Here is the mystery, the secret, one might almost say the cunning, of the deep love of God: that it is bound to draw upon itself the hatred and pain and shame and anger and bitterness and rejection of the world, but to draw all those things on to itself is precisely the means chosen from all eternity by the generous, loving God, by which to rid his world of the evils which have resulted from human abuse of God-given freedom.
~N.T.Wright from The Crown and The Fire

When I’m embittered and overwhelmed by the bad news of the world and I am buried in my own troubles such as COVID visiting our household, I cling to the mystery of God’s magnetism for my weaknesses and flaws.

He willingly pulls evil onto Himself, out of each of us. Hatred and pain and shame and anger disappear into the vortex of His love and beauty, the mucky corners of my heart vacuumed spotless.

We are let in on a secret: God is not sullied by absorbing the dirty messes of our lives as He came here to do just that. God leaves no void behind; He fills all emptiness with Himself.

Created in His image, we are sustained and saved through Him, thus bound to reflect His glory – how can we not be transformed and healed by His Love?

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A Decade of October Dawns

It is the exquisite and early hour,
The sudden sunrise reddens the sky.
Through the autumn mist
The garden leaves fall.

Their fall is slow. We can follow them
With our eyes and recognize
The oak by its leaf of copper,
The maple by its leaf of blood.

The last ones, the most rusty
Fall from the bare branches,
But it’s not winter yet.

A fair light sprinkles down on
Nature and in the whole rosy sky
You’d think it was snowing gold.

~François Coppée “October Morning”

This is a compilation of October sunrises from over the past decade, most taken from the same spot in our farm’s backyard. Twice a year, in early October and late May, we may be blessed to see the sun cast a mountain shadow across the clouds in the sky.

October dawns are sometimes flashy and flamboyant, sometimes subtle and somber, but always a harbinger of a time of quiet and reflection.

This year’s mornings are sadly smoky; we raise prayers for a cleansing rain to come soon. We need more than falling leaves to rain down like golden snowflakes. We need precious water drops to wash away all that has become ashen and renew the parched and dying.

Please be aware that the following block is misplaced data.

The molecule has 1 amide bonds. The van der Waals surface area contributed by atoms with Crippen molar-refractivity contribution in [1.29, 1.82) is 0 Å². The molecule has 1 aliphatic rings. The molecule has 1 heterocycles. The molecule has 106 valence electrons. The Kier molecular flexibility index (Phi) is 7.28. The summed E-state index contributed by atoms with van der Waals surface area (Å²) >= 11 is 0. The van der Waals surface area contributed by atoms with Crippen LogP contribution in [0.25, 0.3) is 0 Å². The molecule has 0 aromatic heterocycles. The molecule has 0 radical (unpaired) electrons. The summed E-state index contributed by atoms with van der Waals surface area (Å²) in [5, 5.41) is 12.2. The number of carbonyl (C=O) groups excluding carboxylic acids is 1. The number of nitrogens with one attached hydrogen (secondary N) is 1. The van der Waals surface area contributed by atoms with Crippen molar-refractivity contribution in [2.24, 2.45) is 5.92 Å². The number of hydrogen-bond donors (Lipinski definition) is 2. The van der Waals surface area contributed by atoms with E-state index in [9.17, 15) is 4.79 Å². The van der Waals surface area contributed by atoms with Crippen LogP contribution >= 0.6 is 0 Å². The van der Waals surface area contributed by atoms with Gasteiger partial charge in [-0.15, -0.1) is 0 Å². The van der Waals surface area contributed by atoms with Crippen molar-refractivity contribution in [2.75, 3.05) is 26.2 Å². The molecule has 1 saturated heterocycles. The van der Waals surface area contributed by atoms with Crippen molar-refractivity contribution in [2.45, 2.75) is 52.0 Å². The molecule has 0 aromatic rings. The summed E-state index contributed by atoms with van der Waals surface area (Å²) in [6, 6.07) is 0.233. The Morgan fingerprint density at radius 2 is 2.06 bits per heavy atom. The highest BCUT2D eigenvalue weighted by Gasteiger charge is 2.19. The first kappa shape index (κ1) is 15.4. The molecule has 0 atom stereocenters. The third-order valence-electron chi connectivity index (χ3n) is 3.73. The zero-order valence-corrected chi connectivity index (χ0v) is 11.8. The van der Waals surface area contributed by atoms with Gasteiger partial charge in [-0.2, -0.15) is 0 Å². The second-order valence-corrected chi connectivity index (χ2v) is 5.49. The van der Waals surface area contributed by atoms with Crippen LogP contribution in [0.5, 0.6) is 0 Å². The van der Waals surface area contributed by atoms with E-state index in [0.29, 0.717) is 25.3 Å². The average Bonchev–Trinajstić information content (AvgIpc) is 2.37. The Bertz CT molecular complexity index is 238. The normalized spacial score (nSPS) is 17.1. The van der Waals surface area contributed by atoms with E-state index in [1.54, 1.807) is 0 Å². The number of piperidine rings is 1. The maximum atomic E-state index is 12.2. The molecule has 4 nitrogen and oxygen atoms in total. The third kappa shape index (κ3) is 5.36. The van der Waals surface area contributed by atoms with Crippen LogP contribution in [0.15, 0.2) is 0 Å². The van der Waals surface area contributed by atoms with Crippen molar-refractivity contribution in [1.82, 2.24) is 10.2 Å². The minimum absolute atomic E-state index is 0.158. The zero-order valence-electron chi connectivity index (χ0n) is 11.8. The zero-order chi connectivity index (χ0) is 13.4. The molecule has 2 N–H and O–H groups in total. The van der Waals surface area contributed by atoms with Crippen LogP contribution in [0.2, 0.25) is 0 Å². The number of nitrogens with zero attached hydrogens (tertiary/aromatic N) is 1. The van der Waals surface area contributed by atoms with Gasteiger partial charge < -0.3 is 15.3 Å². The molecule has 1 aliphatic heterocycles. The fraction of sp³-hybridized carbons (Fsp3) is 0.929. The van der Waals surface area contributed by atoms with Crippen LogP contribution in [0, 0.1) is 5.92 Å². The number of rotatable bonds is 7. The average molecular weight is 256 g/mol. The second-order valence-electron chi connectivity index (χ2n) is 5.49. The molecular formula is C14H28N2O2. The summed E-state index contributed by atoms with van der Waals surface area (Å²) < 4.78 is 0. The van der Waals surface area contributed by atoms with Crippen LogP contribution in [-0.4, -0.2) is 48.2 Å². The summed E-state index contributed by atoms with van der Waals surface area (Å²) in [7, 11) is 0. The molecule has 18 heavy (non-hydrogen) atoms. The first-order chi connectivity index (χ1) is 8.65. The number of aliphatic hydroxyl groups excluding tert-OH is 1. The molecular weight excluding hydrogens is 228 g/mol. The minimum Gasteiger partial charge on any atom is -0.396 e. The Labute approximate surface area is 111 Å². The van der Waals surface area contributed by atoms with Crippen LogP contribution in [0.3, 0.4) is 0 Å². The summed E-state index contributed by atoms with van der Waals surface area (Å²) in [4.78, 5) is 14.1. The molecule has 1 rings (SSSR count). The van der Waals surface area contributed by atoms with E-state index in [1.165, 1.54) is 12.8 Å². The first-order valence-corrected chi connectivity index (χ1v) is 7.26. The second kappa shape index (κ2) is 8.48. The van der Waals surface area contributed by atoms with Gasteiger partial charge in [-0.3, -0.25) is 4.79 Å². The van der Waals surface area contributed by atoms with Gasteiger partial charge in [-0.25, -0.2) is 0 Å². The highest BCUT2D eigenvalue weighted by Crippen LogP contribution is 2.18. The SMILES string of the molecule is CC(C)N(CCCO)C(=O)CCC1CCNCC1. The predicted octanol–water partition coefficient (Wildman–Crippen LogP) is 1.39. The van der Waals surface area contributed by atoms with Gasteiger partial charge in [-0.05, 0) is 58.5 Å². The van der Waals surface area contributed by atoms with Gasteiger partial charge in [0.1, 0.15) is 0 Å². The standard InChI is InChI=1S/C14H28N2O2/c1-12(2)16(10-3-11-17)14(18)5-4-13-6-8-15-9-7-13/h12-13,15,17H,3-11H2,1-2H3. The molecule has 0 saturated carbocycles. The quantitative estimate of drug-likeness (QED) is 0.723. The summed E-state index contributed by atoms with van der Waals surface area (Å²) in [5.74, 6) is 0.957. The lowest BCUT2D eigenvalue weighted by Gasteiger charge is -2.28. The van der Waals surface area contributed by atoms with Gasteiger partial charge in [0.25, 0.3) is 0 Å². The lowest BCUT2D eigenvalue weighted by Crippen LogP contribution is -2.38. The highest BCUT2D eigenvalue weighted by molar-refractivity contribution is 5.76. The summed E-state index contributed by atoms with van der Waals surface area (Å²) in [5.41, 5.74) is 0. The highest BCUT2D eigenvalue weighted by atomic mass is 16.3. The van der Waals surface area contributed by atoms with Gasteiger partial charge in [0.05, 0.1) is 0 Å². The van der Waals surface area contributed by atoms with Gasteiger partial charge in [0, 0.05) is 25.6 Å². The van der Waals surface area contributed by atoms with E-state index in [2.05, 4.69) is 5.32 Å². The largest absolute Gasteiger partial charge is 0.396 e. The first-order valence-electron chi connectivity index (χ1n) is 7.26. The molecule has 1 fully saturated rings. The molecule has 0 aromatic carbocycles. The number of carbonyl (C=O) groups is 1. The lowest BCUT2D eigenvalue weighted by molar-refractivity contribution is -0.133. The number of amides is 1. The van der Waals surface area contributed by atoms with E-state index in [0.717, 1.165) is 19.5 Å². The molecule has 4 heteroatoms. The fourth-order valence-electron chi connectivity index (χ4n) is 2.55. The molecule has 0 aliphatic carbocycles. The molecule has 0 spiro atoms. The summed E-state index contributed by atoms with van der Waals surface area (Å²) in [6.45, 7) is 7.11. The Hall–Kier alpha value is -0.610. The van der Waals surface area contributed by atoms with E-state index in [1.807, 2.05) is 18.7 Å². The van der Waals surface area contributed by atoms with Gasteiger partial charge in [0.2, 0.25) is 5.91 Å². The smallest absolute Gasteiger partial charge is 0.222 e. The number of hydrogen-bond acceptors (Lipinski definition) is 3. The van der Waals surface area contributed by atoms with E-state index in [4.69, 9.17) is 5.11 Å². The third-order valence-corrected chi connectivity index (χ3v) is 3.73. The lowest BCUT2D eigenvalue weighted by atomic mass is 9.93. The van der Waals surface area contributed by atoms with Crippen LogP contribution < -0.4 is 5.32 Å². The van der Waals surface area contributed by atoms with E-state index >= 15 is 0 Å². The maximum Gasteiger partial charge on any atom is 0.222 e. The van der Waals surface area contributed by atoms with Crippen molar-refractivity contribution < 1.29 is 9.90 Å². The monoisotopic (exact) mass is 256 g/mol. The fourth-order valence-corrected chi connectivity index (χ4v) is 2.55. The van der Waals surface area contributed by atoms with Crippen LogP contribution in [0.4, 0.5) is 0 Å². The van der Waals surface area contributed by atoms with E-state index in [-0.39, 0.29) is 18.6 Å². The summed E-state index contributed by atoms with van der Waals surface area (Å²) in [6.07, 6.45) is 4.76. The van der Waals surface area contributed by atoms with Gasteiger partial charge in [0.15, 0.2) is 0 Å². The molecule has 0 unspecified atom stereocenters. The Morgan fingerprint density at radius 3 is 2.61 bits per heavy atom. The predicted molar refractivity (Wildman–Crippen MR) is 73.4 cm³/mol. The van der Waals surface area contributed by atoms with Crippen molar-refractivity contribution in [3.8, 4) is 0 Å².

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Taking a Moment to Thank the Light

Now a red, sleepy sun above the rim
Of twilight stares along the quiet weald,
And the kind, simple country shines revealed
In solitudes of peace, no longer dim.
The old horse lifts his face and thanks the light,
Then stretches down his head to crop the green.
All things that he has loved are in his sight;
The places where his happiness has been
Are in his eyes, his heart, and they are good.
~Siegfried Sassoon from “Break of Day”

We grow older along with our horses – as we near seventy, our oldest mare is thirty years old. None of us, horses or humans, have to climb in the harness to pull the heavy loads of our former work lives.

During these October days, as the horses feel the morning sun on their withers and the green blades under their feet, they scan the pasture for the sweetest tender patch to munch in the fields they know and love so well. They nap more now than in their younger years, taking breaks to let their heads hang relaxed and nodding, their tails slowly swishing at flies.

To be honest, I nap and nod more now as well.

They remind me to borrow the calm of the pasture to balance the noise and misery always present in the morning headlines. Carrying that calm to my decades of work as a physician was an essential survival skill. I remembered how peace and light intentionally descended to a troubled earth in sore need of healing.

A new day’s sunlight breaks fresh each morning and sinks gently and quietly beneath the horizon each evening. All things I love are within my sight; happiness and contentment do grow, like the grass beneath my feet, thanks to the Light.

And I am glad, so very glad that it is good.

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The Heart in Exile

Down near the bottom
of the crossed-out list
of things you have to do today,

between “green thread”
and “broccoli,” you find
that you have penciled “sunlight.”

Resting on the page, the word
is beautiful. It touches you
as if you had a friend

and sunlight were a present
he had sent from someplace distant
as this morning—to cheer you up,


and to remind you that,
among your duties, pleasure
is a thing


that also needs accomplishing.
Do you remember?